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Suicide bomb hurts 14 at Indonesian church

WORLD
By Reuters | March 29th 2021
Police officers combing the scene. [Courtesy]

Two suspected suicide bombers attacked a Catholic church in the Indonesian city of Makassar yesterday, wounding fourteen people on the first day of the Easter Holy Week, officials said.

The congregation was concluding their mass inside the church on the island of Sulawesi when the attackers detonated at least one device outside, police said. The two suspects were the only fatalities.

"I strongly condemn this act of terrorism and I have ordered the police chief to thoroughly investigate the perpetrators' networks and tear down the networks to their roots," President Joko Widodo said in an online broadcast following the attack.

Authorities were looking into which radical networks the bombers came from and whether the attack was linked to recent arrests of suspected militants, national police spokesman Argo Yuwono said.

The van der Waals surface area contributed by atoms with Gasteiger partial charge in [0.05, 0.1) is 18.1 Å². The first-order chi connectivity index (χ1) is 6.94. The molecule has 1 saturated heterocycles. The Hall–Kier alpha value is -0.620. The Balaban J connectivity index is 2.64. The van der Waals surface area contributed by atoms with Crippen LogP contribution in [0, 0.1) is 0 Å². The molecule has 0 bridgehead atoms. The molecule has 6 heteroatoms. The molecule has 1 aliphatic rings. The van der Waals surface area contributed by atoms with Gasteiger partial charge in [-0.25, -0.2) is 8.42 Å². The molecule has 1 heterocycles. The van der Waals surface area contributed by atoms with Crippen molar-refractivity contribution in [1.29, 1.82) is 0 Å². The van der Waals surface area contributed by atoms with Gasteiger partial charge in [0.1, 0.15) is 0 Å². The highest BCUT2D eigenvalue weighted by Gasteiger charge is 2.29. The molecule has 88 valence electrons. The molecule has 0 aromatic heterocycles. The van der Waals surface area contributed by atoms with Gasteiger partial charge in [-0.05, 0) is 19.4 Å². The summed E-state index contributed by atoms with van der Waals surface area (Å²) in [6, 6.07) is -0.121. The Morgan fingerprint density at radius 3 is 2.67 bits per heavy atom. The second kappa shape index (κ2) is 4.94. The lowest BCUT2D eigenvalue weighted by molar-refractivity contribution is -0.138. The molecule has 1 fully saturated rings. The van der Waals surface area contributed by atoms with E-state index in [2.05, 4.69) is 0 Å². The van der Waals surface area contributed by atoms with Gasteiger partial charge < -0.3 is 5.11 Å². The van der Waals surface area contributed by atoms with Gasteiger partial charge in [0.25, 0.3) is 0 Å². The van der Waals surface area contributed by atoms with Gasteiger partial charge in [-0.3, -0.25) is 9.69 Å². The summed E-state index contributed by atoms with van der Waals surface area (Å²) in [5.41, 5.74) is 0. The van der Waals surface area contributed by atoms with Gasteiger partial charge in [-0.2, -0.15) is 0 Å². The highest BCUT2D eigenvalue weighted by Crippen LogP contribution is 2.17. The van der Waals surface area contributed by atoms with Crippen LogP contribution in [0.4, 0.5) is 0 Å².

In January, a counter-terrorism unit raided a militant hideout in Makassar and killed two men suspected by police of involvement in twin bombings at a Philippine church in 2019 that killed more than 20 people.

Jokowi, as the president is widely known, urged people to remain calm and said everybody could worship "without fear".

Father Wilhemus Tulak, a priest at the church, told Indonesian media that a suspected bomber tried to enter the church grounds on a motorbike, but had been stopped by a security guard.

Security camera footage showed a blast that blew flame, smoke, and debris into the middle of the road.

Ansyaad Mbai, former chief of the National Counterterrorism Agency, said the perpetrators were likely part of the same group responsible for a bombing in Jolo, the Philippines, in 2020.

"They want to show that they still exist and use this to propagate their group and recruit new members," he said.

Police blamed the Islamic State-inspired Jamaah Ansharut Daulah group for suicide attacks in 2018 on churches and a police post in the city of Surabaya that killed over 30 people.

Makassar, Sulawesi's biggest city, reflects the religious makeup of Indonesia, the world’s largest Muslim-majority country with a substantial Christian minority. 

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